Dropping the guard

I’m not sure if this applies to everyone but it cetainly applies to me. Living in London for as long as I have has built up a natural guard to strangers, the minute anyone talks to me I think “what do they want?”. I am sure thqt this paranoia is useful at times and perhaps even keeps me safe to some extent but I foumd myself today questioning it. Over the last few days in this tiny town of Ban Krut a lot of the local Thai people say hello (in English!) as you pass or as they whizz by on their scooters. The suspicious city dweller in me finds this a bit unnerving, I say hello back but my brain is always on guard waiting for something bad to happen which I feel is totally misplaced here. The question is should I try to stop being this suspicious of people and if so how?

I get the feeling that my paranoia is not totally misplaced. Everywhere you go there is probably at least one person who may want to cause you harm or distress. It is a sad fact that we as humans do not trust each other and we probably judge the many by the few. I would like to believe that nobody here is going to cause me a problem but if I let my guard down and somebody does I am sure that I will not go easy on myself for doing so. Now don’t misunderstand me here it’s not because of the Thai people,  I have this paranoia against virtually everyone. I wonder how much living in London has done this to me? If I lived in a small town where everybody knows everyone would I be more naive and gullible? If in that small town a rumour was started that “Jim” down the road was mad but in reality “Jim” was just different, would I believe the rumour or find out for myself?

I think no matter what I do on this journey that paranoia will probably never go away. I will never trust a stranger implicitly no matter what, after all this has been driven into me from a very young age, its even written in music but how valid is it?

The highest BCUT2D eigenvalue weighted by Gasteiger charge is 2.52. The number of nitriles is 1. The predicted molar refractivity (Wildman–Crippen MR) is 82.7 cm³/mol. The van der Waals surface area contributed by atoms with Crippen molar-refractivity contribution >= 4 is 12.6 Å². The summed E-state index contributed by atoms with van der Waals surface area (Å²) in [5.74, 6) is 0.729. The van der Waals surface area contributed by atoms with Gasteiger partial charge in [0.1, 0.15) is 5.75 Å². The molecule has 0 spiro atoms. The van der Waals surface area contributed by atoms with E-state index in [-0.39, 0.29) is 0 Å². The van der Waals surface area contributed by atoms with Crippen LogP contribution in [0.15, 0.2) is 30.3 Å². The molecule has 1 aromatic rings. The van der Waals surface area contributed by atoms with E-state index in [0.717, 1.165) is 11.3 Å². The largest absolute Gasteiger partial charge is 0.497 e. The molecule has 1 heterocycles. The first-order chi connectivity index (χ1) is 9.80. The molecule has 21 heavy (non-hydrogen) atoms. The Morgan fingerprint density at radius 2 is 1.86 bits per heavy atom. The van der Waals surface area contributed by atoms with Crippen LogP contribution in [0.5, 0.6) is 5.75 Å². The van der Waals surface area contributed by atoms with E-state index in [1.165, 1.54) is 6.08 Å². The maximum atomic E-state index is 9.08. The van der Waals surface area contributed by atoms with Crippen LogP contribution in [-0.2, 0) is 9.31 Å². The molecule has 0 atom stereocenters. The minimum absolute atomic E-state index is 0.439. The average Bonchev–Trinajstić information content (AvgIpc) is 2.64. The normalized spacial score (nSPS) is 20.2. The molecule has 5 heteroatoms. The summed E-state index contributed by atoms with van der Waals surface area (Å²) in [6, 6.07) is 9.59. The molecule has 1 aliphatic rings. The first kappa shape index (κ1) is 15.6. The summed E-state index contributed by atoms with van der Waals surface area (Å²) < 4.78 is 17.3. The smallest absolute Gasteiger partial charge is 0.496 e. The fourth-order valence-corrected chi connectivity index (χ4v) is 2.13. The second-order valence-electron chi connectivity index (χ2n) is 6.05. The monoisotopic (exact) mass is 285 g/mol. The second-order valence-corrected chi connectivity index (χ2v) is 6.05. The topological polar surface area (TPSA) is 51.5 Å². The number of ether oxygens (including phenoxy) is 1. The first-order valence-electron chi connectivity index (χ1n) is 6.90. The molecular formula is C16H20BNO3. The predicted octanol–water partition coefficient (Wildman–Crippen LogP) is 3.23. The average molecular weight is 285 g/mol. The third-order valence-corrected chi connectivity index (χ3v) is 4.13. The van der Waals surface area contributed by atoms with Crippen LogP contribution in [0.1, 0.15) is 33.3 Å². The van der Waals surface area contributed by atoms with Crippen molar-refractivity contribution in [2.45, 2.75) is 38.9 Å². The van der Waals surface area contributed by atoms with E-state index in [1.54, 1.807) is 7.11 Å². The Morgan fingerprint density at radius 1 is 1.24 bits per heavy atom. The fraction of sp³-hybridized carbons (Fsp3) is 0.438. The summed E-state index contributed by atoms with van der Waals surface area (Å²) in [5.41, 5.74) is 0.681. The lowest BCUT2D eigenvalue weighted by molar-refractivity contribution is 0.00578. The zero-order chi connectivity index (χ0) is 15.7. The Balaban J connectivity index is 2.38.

Don’t talk to strangers, because they are only there to do you harm – Ronnie James Dio

I know I am a good person and I don’t think I expect other people to just take my word for granted, I expect that people will need to be shown or convinced that I’m not harmful and I wonder if we can do anything about that as a human collective? Trust needs to be earned or so they say.

2 thoughts on “Dropping the guard

  1. I had exactly the same thought, but then I started to smile at people myself and especially engage with small children who could not help but stare at us or were so curious. Still if the interaction went further than that then I got suspicious and put my guard back on. Mind you, in Bangkok of all places we got offered a free lift to Khao San Road from a stranger who at the beginning we did not trust, but that in the end turned out to be just a nice man who loves talking to people in English 🙂

  2. It’s true, this can happen, although my guard is still well and truly up it’s nice to stand and chat with people for sure. Wish at those times I could remove that underlying feeling of what do they want from me.

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